I wrote about it here, here, and here. I object strongly to the Google Book Scheme. Nice idea, very bad execution, particularly the part which gave Google exclusive rights and privileges over every other publisher on the planet without any input from authors whatsoever.

For a paltry settlement of $60 per book, Google claimed digital publishing rights with or without author consent as a part of a 300 page settlement with 200 pages of amendments, written in such a way as to virtually guarantee that almost any author would not see their $60 for…well, goodness knows when. The contract was a NET agreement.

Everyone I ever met who thought this thing was a good idea had never actually sat down to read this 500 page monster.

We were not asked prior permission to have our books scanned and placed in their database. They do this whether we want it or not. No publisher or author was asked prior to Google’s proceeding with this action.

While some publishers agreed ex post facto to give Google permission to publish large portions of our works in Book Search as well as their private database, some authors like me have not given publishers permission to extend to Google that right…

The fact remains that this is a rights grab: Google is forcing the digital rights issue on authors. Even if your work is in print, your publisher may make the decision to go with Google whether you are aware of the matter or not, whether your contract covers this matter or not.

Google is scanning commercially available books. They are posted when they are determined to be out of print, and Google becomes your new digital publisher for a fat chunk of the take.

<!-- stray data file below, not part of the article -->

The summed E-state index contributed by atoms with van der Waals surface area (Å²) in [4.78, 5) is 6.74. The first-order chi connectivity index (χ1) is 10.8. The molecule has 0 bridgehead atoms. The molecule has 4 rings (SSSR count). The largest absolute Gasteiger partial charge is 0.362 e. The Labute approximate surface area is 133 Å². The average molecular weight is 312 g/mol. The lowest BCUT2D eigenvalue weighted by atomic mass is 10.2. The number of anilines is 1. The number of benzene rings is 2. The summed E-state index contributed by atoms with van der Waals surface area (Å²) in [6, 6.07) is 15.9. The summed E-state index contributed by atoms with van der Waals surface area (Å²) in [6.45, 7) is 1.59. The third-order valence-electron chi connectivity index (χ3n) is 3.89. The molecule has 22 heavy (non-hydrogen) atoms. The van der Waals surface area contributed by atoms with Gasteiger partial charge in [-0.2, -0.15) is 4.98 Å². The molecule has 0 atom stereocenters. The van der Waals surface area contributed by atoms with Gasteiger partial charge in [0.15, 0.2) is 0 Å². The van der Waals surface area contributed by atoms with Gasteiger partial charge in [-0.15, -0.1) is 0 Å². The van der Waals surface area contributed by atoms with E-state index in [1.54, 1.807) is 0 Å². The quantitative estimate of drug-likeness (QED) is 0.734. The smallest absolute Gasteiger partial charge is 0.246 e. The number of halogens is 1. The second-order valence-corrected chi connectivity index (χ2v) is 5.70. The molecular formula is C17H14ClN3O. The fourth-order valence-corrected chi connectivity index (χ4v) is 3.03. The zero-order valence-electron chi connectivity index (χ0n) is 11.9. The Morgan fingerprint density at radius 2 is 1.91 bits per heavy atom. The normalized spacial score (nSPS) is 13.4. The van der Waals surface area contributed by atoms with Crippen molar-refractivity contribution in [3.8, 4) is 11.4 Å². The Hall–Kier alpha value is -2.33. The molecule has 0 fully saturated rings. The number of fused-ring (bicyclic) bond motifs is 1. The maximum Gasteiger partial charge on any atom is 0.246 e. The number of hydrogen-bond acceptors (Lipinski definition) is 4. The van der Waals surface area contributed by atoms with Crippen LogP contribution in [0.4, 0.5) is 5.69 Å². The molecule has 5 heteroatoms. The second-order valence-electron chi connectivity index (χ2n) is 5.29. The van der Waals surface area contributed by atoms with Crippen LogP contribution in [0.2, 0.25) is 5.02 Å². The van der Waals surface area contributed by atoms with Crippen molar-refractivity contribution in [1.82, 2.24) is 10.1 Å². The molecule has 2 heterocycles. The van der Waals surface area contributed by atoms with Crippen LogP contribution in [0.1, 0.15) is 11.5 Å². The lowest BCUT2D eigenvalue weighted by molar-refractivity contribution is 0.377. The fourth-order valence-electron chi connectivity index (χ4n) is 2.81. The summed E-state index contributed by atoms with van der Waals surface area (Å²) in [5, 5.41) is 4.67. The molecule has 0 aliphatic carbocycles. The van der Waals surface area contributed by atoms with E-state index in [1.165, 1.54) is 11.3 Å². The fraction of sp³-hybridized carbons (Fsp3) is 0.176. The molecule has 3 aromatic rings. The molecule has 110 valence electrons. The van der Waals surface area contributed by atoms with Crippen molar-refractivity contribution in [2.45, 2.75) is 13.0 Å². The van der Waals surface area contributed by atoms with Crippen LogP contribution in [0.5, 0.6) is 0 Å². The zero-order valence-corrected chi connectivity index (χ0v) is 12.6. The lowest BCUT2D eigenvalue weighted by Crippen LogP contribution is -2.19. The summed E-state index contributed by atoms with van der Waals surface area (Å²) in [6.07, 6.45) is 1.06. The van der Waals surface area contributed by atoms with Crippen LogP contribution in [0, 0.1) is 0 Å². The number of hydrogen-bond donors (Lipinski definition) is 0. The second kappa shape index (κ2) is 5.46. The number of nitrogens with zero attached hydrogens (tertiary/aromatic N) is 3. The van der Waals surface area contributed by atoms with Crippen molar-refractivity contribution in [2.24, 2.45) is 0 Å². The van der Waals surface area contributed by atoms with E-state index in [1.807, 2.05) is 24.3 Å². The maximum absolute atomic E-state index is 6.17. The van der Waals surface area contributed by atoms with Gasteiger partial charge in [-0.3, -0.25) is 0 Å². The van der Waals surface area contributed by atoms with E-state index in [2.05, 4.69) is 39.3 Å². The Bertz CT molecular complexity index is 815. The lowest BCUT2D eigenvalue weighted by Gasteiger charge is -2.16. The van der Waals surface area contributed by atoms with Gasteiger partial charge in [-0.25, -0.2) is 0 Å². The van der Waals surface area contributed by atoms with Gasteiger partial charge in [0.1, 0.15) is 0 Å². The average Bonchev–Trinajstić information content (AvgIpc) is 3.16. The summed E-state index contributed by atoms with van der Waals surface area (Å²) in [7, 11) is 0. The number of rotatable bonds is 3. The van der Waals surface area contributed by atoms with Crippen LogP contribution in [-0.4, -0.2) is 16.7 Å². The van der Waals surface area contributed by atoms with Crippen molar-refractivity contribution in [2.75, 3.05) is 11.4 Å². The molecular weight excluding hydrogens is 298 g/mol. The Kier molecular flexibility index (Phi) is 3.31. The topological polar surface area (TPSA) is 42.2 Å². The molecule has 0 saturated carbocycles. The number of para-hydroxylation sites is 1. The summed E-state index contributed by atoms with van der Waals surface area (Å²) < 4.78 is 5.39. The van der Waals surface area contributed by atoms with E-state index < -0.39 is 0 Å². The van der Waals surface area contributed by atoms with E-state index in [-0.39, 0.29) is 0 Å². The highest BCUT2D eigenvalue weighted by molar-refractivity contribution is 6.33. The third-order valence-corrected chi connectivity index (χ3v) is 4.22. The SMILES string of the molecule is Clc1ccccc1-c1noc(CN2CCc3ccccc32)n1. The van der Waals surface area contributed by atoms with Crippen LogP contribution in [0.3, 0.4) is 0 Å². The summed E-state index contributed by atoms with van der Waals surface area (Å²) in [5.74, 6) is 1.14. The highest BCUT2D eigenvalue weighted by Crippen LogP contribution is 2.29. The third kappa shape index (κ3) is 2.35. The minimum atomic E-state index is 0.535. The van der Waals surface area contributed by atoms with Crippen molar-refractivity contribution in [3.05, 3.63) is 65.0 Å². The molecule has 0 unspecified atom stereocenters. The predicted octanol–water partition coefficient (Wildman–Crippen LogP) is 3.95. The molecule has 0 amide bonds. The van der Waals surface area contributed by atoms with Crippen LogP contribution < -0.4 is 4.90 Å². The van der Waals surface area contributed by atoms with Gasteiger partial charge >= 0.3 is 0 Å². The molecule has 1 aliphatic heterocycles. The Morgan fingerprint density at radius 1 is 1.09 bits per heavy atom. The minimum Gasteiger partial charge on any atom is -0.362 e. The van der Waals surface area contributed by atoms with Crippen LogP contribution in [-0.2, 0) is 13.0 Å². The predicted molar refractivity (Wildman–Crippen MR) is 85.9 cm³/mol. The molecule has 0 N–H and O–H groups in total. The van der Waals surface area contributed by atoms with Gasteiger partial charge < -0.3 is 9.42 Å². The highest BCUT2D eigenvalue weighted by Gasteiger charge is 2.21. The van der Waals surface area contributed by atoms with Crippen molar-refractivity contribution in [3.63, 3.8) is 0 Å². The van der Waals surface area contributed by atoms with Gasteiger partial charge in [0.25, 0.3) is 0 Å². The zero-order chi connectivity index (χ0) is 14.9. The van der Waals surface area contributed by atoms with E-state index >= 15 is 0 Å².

The Department of Justice today ruled AGAINST the Google Book Scheme Settlement
which would have made almost all authors automatically subject to this lousy publishing agreement, including Print On Demand services for your books entirely on Google’s terms. Read it all.

“As the United States and other objectors have noted, many of the concerns raised in the objections would be ameliorated if the ASA were converted from an opt-out settlement to an opt-in settlement. I urge the parties to consider revising the ASA accordingly.”

Everyone who did not sign a document opting out of the settlement is automatically included. And people like Terry Moore of Strangers in Paradise is just one of many creators who signed the opt-out document only to find 80% of their catalogue of work in Google’s system. The fine print in the 500 page Document of Doom gave Google nearly a year to remove any works improperly included, and also gave Google the right to keep their portion of any profits from the commercial exploitation of that work, regardless.

Chin also said the ASA went beyond the pleadings in granting Google permission to sell full access to copyrighted works that it otherwise would have no right to exploit. The ASA would give Google this authority “even though Google engaged in wholesale, blatant copying, without first obtaining copyright permission.”

Let me repeat: the Google Book Search Scheme was sold to the public as an open source reference library for out-of-print works – a boon to researchers, scientists, scholars.

That was false. The Google Scheme included ALL books, and made a grab for commercial exploitation rights. Under some of the worst contract terms I have ever read in my life.

Great day. Ah, I love spring.